Cash transfer not useful, say activists

But Centre adamant on implementation

Even as the Union finance minister P Chidambaram described direct cash transfer scheme as a magic wand to wipe out middlemen and corruption at one stroke, the activists do not seem impressed at all.

The scheme may also harm the political prospects of the ruling party if the case study in Kotkasin block in Alwar district is any indication.

Ashok Khandelwal, the advisor to the Supreme Court in the right food case said the cash transfer scheme, including the present one, is primarily to address the question of poor governance.

But it does not take its impact on the welfare of people into account.

He said the assessment study findings of the pilot project at Kotkasin on the cash for kerosene scheme (CFKS) launched in December 5, 2011, is in complete variance with the claim of the district administration.

The district administration termed the pilot project as a huge success and plans to extend it to entire district. Khandelwal, however, on the study’s basis believes it is merely a ploy to ‘denial by design’ and should be scrapped.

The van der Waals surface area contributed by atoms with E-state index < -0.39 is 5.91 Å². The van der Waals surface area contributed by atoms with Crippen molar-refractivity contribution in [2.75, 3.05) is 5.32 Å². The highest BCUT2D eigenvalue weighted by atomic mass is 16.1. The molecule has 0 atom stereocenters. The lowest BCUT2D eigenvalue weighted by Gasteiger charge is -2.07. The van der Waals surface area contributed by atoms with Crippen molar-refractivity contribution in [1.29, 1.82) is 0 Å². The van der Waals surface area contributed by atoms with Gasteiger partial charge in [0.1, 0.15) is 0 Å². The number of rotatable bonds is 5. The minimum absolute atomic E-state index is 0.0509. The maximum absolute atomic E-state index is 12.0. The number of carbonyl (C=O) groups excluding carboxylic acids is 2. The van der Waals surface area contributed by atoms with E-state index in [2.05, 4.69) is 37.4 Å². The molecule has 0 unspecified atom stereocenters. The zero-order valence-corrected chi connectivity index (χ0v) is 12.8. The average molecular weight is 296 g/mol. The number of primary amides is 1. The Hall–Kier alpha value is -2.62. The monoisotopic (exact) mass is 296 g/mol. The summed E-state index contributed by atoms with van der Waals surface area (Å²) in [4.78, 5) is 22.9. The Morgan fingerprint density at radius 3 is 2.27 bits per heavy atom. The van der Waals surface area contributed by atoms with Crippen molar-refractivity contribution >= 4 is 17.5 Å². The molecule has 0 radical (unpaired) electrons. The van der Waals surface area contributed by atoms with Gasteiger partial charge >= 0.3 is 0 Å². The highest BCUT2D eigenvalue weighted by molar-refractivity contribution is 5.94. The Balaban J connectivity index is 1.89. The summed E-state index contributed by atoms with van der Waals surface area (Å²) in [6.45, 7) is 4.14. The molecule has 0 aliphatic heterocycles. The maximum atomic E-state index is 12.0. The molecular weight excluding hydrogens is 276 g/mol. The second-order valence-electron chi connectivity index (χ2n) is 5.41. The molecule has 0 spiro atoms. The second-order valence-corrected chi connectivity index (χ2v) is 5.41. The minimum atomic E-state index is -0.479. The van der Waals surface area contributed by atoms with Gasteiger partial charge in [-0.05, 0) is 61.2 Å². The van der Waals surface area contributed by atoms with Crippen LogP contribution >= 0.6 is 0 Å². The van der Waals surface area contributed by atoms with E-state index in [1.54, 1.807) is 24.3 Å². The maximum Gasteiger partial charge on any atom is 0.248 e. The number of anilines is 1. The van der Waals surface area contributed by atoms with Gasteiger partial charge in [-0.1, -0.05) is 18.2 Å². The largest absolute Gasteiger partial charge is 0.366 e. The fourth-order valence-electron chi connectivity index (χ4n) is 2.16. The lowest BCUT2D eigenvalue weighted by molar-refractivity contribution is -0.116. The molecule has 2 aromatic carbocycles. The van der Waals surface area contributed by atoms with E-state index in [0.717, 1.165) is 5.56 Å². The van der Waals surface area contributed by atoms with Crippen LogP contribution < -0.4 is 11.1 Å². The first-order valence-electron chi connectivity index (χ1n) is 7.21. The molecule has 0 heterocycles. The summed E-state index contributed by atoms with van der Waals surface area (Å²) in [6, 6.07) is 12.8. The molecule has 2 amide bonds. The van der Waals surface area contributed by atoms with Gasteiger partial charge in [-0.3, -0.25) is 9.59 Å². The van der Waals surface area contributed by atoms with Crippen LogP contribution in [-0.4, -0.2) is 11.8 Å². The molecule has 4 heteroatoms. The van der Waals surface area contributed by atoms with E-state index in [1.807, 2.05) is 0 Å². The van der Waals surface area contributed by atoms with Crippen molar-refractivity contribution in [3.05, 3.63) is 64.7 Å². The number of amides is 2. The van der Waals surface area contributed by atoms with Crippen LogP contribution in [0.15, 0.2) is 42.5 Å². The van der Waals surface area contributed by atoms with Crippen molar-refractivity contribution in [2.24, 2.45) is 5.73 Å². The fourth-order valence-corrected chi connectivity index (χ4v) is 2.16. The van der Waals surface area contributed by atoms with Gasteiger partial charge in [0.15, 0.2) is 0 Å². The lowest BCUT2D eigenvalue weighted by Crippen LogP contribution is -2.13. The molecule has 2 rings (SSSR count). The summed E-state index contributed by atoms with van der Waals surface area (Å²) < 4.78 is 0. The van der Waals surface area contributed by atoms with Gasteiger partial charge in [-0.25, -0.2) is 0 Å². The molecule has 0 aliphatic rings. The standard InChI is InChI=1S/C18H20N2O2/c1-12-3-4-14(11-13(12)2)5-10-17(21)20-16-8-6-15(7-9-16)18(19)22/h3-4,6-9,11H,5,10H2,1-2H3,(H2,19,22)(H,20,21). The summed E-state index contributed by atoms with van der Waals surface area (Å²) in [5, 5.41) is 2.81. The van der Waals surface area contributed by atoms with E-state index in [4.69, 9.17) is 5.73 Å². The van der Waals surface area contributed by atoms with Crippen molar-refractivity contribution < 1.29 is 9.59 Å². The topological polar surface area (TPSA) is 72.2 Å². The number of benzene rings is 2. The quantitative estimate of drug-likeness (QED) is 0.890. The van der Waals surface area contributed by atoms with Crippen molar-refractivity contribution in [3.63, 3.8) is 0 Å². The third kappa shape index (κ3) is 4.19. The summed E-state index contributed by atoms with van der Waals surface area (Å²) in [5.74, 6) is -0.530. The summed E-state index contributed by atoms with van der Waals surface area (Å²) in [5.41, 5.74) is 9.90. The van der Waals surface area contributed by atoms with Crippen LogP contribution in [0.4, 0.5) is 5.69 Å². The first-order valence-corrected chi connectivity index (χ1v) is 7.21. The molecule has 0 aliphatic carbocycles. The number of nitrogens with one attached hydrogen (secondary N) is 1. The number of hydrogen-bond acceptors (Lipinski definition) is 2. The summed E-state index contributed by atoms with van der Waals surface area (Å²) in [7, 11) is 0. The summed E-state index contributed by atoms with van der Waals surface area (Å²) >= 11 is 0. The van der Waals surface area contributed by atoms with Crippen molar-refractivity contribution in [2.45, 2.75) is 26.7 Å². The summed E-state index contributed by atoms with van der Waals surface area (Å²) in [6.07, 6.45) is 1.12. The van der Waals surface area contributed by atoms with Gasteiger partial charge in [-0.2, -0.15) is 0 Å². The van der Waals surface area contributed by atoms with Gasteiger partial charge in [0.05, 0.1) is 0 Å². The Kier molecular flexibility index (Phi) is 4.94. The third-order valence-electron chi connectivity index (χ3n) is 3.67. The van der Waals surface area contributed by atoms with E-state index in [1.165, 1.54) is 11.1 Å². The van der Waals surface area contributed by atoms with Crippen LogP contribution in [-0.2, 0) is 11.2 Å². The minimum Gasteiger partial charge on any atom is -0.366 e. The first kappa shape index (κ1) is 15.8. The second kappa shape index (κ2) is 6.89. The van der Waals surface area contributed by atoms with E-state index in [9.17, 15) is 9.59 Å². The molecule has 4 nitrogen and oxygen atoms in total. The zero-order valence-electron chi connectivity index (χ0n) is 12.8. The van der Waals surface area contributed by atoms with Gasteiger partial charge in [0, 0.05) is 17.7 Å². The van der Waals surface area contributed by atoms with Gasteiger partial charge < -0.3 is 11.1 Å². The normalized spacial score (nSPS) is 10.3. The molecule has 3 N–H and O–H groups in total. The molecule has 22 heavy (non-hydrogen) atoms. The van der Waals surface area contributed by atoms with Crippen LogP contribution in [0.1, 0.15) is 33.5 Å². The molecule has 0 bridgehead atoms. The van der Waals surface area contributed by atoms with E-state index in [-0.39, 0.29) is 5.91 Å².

He demanded a high-level inquiry to find out under what compulsions the CFKS was launched without preparations. Khandelwal also sought its detailed independent assessment.

According to survey, he said 82 per cent of the respondents use kerosene. The range of use varies from 68 to 90 per cent depending on the area.

A demand for kerosene exists provided there are no barriers in supply.
Survery says 63 per cent households regularly use kerosene and 13 per cent occasionally use it.

He said prior to this scheme’s launch, kerosene use was 84,000 kilolitres per month for 25,000 card holders. Its use in the last six months has been reduced to 1,000-5,000 litres.

The average consumption even now is five per cent of the pre-pilot period, which is quite astonishing.    

Till date only 14,258 of the total 24,604 eligible accounts have been opened which constitute only 58 per cent. Study reveals roughly only one-fourth of the families had bank accounts earlier and the new ones were opened only for the scheme.

‘Time wasted’

Many complained that going to the bank and then to the shop was a time-consuming process.

Also, operating it at the cost of day’s work was not the effort worth taking.  
Besides, the survey said banks were not at all interested in the scheme, which puts a lot of burden on them in terms of human resource, and having to deal with very low transaction amount.

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